Commercial, Demand Management, Energy Efficiency - March 17, 2017
Chicago benchmarking analysis reveals challenges
While the latest data from Chicago on the city's energy benchmarking program showed significant overall savings, a recent analysis by Midwest Energy News also uncovered some challenge areas.
The Windy City's building energy benchmarking ordinance was adopted in 2013 with the goal of raise awareness of energy performance through information and transparency, with the goal of unlocking energy and cost savings opportunities. In January, the city released its third annual report on the program, which is currently tracking the energy use of close to 2,700 properties.
According to the city's report, Chicago properties involved in the city's energy benchmarking program have saved $17.8 million on energy bills since the program's inception. But on March 16, Midwest Energy News published an analysis of the city's data revealing that several large properties continue to struggle to make improvements.
Using measurements from the U.S. EPA's Energy Star program, the publication reported that "in some cases, a change in a building's publicly reported energy performance data appears to be the result of accounting variability or errors as opposed to an actual change in energy performance."
Midwest Energy News reported:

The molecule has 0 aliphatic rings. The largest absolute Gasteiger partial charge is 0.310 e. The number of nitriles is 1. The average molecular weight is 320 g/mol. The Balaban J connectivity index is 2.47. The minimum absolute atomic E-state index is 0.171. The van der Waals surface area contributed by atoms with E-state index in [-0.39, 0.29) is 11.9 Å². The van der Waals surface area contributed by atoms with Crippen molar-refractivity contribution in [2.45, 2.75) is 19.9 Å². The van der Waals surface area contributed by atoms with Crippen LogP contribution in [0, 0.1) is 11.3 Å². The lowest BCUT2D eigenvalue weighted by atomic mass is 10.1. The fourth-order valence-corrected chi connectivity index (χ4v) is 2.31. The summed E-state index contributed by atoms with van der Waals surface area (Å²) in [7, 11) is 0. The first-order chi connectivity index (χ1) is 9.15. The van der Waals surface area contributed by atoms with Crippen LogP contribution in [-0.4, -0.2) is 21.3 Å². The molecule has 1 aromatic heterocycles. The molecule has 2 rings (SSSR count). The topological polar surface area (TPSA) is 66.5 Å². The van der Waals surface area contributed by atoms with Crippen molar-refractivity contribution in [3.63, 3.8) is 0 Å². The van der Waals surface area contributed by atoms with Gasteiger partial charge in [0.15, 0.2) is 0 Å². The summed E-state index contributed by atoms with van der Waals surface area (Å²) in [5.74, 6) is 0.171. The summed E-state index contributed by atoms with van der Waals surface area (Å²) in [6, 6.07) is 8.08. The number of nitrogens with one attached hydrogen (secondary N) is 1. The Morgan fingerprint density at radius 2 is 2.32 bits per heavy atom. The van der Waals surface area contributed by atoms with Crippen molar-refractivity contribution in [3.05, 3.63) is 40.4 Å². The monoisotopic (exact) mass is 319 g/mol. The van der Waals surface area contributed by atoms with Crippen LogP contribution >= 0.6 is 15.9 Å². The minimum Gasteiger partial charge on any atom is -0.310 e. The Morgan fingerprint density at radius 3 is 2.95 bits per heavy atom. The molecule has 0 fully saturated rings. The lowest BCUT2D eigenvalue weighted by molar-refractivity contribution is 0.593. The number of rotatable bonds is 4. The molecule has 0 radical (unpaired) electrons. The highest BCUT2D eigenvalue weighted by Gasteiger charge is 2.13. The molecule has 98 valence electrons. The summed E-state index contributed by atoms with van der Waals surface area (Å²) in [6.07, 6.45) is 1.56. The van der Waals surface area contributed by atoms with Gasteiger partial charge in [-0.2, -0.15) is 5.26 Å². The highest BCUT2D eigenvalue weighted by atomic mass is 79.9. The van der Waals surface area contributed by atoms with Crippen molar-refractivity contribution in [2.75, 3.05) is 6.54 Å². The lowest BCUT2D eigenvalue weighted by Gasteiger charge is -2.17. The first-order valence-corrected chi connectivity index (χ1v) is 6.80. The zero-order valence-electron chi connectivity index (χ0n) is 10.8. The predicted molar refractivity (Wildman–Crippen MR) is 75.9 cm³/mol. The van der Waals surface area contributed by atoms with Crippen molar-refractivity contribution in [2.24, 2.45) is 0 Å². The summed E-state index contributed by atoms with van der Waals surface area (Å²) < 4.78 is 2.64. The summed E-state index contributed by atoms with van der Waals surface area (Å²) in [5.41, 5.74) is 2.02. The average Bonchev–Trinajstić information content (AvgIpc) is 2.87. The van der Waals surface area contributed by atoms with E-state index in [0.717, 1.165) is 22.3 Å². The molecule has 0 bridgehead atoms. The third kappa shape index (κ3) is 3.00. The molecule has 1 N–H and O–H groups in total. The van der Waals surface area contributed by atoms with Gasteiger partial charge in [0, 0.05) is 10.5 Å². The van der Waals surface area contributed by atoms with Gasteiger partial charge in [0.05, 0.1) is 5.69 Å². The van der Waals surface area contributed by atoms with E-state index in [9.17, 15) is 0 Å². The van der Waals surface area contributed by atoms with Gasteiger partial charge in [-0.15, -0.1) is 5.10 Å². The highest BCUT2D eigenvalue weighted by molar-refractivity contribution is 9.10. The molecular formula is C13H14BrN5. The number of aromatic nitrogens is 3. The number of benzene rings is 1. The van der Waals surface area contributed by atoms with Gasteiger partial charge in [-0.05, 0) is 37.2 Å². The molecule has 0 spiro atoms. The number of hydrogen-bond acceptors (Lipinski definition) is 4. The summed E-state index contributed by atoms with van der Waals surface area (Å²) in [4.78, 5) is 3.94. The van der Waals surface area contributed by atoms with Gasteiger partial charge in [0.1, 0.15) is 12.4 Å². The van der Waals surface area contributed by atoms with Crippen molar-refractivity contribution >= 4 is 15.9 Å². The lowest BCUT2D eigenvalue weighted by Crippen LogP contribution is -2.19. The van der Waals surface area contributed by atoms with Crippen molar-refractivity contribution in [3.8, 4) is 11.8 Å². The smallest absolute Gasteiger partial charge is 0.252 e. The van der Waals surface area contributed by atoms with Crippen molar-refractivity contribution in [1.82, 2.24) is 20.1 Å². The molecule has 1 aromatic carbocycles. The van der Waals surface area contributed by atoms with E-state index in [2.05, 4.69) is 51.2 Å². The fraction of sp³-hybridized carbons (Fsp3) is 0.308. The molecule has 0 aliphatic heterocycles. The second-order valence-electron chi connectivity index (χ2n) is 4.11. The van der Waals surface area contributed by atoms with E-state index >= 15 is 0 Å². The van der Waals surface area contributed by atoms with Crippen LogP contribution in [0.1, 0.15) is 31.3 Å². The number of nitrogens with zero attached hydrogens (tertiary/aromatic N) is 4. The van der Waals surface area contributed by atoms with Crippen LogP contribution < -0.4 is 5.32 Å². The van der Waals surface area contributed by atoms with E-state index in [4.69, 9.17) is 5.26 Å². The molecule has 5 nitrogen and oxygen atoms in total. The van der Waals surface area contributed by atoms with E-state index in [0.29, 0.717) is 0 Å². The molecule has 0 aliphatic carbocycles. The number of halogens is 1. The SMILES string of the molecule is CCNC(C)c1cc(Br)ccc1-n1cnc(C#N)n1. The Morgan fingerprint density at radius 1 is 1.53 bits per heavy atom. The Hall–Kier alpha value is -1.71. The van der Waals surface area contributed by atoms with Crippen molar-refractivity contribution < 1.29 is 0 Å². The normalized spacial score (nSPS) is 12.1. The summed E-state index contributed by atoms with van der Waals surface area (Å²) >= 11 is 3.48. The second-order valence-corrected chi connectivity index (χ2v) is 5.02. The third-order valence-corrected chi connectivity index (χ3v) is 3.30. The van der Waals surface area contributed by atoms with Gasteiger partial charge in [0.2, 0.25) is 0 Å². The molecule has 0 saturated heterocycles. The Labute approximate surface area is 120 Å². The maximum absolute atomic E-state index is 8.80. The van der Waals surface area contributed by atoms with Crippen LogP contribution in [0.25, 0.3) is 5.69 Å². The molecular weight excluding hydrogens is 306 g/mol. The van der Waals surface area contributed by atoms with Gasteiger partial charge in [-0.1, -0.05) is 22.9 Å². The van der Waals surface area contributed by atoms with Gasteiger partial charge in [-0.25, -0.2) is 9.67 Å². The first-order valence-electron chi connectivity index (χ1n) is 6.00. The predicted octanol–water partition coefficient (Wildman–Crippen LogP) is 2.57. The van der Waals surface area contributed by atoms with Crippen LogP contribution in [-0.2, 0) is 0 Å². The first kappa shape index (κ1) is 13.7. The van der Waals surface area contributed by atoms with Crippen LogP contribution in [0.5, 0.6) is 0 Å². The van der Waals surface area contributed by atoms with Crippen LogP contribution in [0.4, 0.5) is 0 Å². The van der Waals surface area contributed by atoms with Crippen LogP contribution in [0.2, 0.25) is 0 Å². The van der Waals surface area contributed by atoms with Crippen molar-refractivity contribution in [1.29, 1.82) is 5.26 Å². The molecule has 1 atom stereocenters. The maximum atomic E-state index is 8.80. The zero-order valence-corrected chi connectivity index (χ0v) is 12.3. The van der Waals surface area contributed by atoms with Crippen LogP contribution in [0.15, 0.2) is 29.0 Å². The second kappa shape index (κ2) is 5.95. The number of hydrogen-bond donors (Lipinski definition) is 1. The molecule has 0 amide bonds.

Chicago's own City Hall saw its Energy Star rating decline more than any other building that reported data between 2014 and 2015, according to the city’s record-keeping. Officials say this decline is not the result of a change in energy usage, but instead how it measured energy use.
Citing the city's data, the publication noted that Chicago City Hall's Energy Star score dropped by 40 points to 36 in 2015 from 76 in 2014, representing the most significant rating decline of any of the 234 buildings that publicly reported data for both 2014 and 2015, based on a Midwest Energy News analysis. However, the publication also attributed the decline to the change in the accounting method used to track the building's energy use.
Citing a Chicago Department of Fleet and Facility Management spokesperson, the publication reported that the change involves natural gas usage for City Hall and the natural gas used for steam generation in the nearly identical Cook County Building. Other buildings that reported data showed similar discrepancies, according to the report.
Over time, however, the margin of error in the data should diminish:
"The benchmarking ordinance requires that every three years — starting with the first year a building complies with the ordinance — buildings have their data verified by an individual with licensing or training recognized by the city," Midwest Energy News wrote. "Over time, as building owners become more familiar with the process, the margin of error should decrease and trend lines should become more clear."